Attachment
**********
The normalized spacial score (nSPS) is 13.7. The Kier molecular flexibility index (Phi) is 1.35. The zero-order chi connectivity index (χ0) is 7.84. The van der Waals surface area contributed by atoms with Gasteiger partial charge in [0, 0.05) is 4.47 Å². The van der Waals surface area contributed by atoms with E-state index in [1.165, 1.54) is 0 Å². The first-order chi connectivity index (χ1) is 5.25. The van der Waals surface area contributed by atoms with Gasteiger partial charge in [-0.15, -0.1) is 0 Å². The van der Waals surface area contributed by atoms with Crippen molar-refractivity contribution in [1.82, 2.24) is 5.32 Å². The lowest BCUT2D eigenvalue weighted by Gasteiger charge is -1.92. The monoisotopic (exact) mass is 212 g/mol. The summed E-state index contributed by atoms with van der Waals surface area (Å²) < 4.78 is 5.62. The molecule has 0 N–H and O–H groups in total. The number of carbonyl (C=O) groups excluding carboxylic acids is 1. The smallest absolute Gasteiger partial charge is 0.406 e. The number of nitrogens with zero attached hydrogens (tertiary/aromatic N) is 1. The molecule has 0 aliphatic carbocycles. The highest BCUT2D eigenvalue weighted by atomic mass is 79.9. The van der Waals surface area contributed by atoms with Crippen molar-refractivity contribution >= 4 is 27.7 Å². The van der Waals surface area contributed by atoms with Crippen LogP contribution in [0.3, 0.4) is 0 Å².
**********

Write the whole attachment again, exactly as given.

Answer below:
The normalized spacial score (nSPS) is 13.7. The Kier molecular flexibility index (Phi) is 1.35. The zero-order chi connectivity index (χ0) is 7.84. The van der Waals surface area contributed by atoms with Gasteiger partial charge in [0, 0.05) is 4.47 Å². The van der Waals surface area contributed by atoms with E-state index in [1.165, 1.54) is 0 Å². The first-order chi connectivity index (χ1) is 5.25. The van der Waals surface area contributed by atoms with Gasteiger partial charge in [-0.15, -0.1) is 0 Å². The van der Waals surface area contributed by atoms with Crippen molar-refractivity contribution in [1.82, 2.24) is 5.32 Å². The lowest BCUT2D eigenvalue weighted by Gasteiger charge is -1.92. The monoisotopic (exact) mass is 212 g/mol. The summed E-state index contributed by atoms with van der Waals surface area (Å²) < 4.78 is 5.62. The molecule has 0 N–H and O–H groups in total. The number of carbonyl (C=O) groups excluding carboxylic acids is 1. The smallest absolute Gasteiger partial charge is 0.406 e. The number of nitrogens with zero attached hydrogens (tertiary/aromatic N) is 1. The molecule has 0 aliphatic carbocycles. The highest BCUT2D eigenvalue weighted by atomic mass is 79.9. The van der Waals surface area contributed by atoms with Crippen molar-refractivity contribution >= 4 is 27.7 Å². The van der Waals surface area contributed by atoms with Crippen LogP contribution in [0.3, 0.4) is 0 Å².